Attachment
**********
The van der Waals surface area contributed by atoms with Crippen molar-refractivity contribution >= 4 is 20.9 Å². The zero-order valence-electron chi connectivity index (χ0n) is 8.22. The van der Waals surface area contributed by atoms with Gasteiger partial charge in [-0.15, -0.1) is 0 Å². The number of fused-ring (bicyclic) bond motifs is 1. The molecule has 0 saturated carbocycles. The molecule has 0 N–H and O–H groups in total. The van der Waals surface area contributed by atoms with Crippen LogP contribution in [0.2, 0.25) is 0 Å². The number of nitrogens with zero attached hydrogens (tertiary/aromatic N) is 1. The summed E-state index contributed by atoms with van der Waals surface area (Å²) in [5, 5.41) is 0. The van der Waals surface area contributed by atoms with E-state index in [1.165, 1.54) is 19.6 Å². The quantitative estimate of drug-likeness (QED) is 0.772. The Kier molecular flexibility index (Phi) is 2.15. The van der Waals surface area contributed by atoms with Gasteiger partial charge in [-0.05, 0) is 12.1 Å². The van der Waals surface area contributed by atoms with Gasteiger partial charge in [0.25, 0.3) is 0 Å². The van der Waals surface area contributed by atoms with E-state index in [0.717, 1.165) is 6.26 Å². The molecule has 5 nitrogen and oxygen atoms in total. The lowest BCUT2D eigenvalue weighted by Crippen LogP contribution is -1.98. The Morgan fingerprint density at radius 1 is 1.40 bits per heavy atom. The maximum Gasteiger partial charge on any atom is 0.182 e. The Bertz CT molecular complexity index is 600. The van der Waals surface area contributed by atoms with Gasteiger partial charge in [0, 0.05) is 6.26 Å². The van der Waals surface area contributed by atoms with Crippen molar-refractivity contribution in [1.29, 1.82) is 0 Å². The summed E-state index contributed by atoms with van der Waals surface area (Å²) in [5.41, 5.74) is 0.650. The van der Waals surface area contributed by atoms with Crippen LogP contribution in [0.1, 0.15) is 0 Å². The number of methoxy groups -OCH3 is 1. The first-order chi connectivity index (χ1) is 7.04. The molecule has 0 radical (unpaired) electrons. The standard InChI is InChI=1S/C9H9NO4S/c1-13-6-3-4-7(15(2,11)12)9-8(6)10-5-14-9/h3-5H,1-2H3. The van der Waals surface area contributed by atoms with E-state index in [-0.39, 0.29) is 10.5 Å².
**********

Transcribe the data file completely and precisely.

The van der Waals surface area contributed by atoms with Crippen molar-refractivity contribution >= 4 is 20.9 Å². The zero-order valence-electron chi connectivity index (χ0n) is 8.22. The van der Waals surface area contributed by atoms with Gasteiger partial charge in [-0.15, -0.1) is 0 Å². The number of fused-ring (bicyclic) bond motifs is 1. The molecule has 0 saturated carbocycles. The molecule has 0 N–H and O–H groups in total. The van der Waals surface area contributed by atoms with Crippen LogP contribution in [0.2, 0.25) is 0 Å². The number of nitrogens with zero attached hydrogens (tertiary/aromatic N) is 1. The summed E-state index contributed by atoms with van der Waals surface area (Å²) in [5, 5.41) is 0. The van der Waals surface area contributed by atoms with E-state index in [1.165, 1.54) is 19.6 Å². The quantitative estimate of drug-likeness (QED) is 0.772. The Kier molecular flexibility index (Phi) is 2.15. The van der Waals surface area contributed by atoms with Gasteiger partial charge in [-0.05, 0) is 12.1 Å². The van der Waals surface area contributed by atoms with Gasteiger partial charge in [0.25, 0.3) is 0 Å². The van der Waals surface area contributed by atoms with E-state index in [0.717, 1.165) is 6.26 Å². The molecule has 5 nitrogen and oxygen atoms in total. The lowest BCUT2D eigenvalue weighted by Crippen LogP contribution is -1.98. The Morgan fingerprint density at radius 1 is 1.40 bits per heavy atom. The maximum Gasteiger partial charge on any atom is 0.182 e. The Bertz CT molecular complexity index is 600. The van der Waals surface area contributed by atoms with Gasteiger partial charge in [0, 0.05) is 6.26 Å². The van der Waals surface area contributed by atoms with Crippen molar-refractivity contribution in [1.29, 1.82) is 0 Å². The summed E-state index contributed by atoms with van der Waals surface area (Å²) in [5.41, 5.74) is 0.650. The van der Waals surface area contributed by atoms with Crippen LogP contribution in [0.1, 0.15) is 0 Å². The number of methoxy groups -OCH3 is 1. The first-order chi connectivity index (χ1) is 7.04. The molecule has 0 radical (unpaired) electrons. The standard InChI is InChI=1S/C9H9NO4S/c1-13-6-3-4-7(15(2,11)12)9-8(6)10-5-14-9/h3-5H,1-2H3. The van der Waals surface area contributed by atoms with E-state index in [-0.39, 0.29) is 10.5 Å².